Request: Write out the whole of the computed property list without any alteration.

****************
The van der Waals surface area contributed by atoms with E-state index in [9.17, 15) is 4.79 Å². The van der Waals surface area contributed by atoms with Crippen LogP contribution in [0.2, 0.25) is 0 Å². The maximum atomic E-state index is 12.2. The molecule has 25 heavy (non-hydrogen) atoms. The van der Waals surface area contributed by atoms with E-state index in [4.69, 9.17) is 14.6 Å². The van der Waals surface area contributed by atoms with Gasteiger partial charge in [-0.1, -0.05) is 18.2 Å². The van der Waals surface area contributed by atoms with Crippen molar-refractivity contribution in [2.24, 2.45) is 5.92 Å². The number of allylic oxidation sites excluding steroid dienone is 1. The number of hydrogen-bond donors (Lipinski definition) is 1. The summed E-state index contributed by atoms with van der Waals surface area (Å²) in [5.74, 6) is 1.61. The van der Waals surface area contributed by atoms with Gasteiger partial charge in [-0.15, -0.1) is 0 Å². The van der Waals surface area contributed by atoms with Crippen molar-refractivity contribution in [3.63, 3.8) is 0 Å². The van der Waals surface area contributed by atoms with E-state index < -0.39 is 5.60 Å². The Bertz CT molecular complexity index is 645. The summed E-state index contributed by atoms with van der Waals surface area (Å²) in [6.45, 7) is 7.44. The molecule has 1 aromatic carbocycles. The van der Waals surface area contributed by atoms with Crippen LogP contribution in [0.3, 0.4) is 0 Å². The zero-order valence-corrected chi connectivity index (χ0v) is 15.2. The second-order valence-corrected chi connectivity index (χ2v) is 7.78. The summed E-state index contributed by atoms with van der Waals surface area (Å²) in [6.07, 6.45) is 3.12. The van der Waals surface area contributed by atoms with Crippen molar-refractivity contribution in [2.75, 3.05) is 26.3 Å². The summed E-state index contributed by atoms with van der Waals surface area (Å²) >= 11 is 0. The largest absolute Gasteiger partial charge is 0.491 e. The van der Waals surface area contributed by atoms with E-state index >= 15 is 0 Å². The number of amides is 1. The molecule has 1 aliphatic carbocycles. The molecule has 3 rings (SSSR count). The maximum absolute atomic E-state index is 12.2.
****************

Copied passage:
The van der Waals surface area contributed by atoms with E-state index in [9.17, 15) is 4.79 Å². The van der Waals surface area contributed by atoms with Crippen LogP contribution in [0.2, 0.25) is 0 Å². The maximum atomic E-state index is 12.2. The molecule has 25 heavy (non-hydrogen) atoms. The van der Waals surface area contributed by atoms with E-state index in [4.69, 9.17) is 14.6 Å². The van der Waals surface area contributed by atoms with Gasteiger partial charge in [-0.1, -0.05) is 18.2 Å². The van der Waals surface area contributed by atoms with Crippen molar-refractivity contribution in [2.24, 2.45) is 5.92 Å². The number of allylic oxidation sites excluding steroid dienone is 1. The number of hydrogen-bond donors (Lipinski definition) is 1. The summed E-state index contributed by atoms with van der Waals surface area (Å²) in [5.74, 6) is 1.61. The van der Waals surface area contributed by atoms with Gasteiger partial charge in [-0.15, -0.1) is 0 Å². The van der Waals surface area contributed by atoms with Crippen molar-refractivity contribution in [3.63, 3.8) is 0 Å². The van der Waals surface area contributed by atoms with E-state index < -0.39 is 5.60 Å². The Bertz CT molecular complexity index is 645. The summed E-state index contributed by atoms with van der Waals surface area (Å²) in [6.45, 7) is 7.44. The molecule has 1 aromatic carbocycles. The van der Waals surface area contributed by atoms with Crippen LogP contribution in [0.3, 0.4) is 0 Å². The zero-order valence-corrected chi connectivity index (χ0v) is 15.2. The second-order valence-corrected chi connectivity index (χ2v) is 7.78. The summed E-state index contributed by atoms with van der Waals surface area (Å²) in [6.07, 6.45) is 3.12. The van der Waals surface area contributed by atoms with Crippen molar-refractivity contribution in [2.75, 3.05) is 26.3 Å². The summed E-state index contributed by atoms with van der Waals surface area (Å²) >= 11 is 0. The largest absolute Gasteiger partial charge is 0.491 e. The van der Waals surface area contributed by atoms with E-state index >= 15 is 0 Å². The number of amides is 1. The molecule has 1 aliphatic carbocycles. The molecule has 3 rings (SSSR count). The maximum absolute atomic E-state index is 12.2.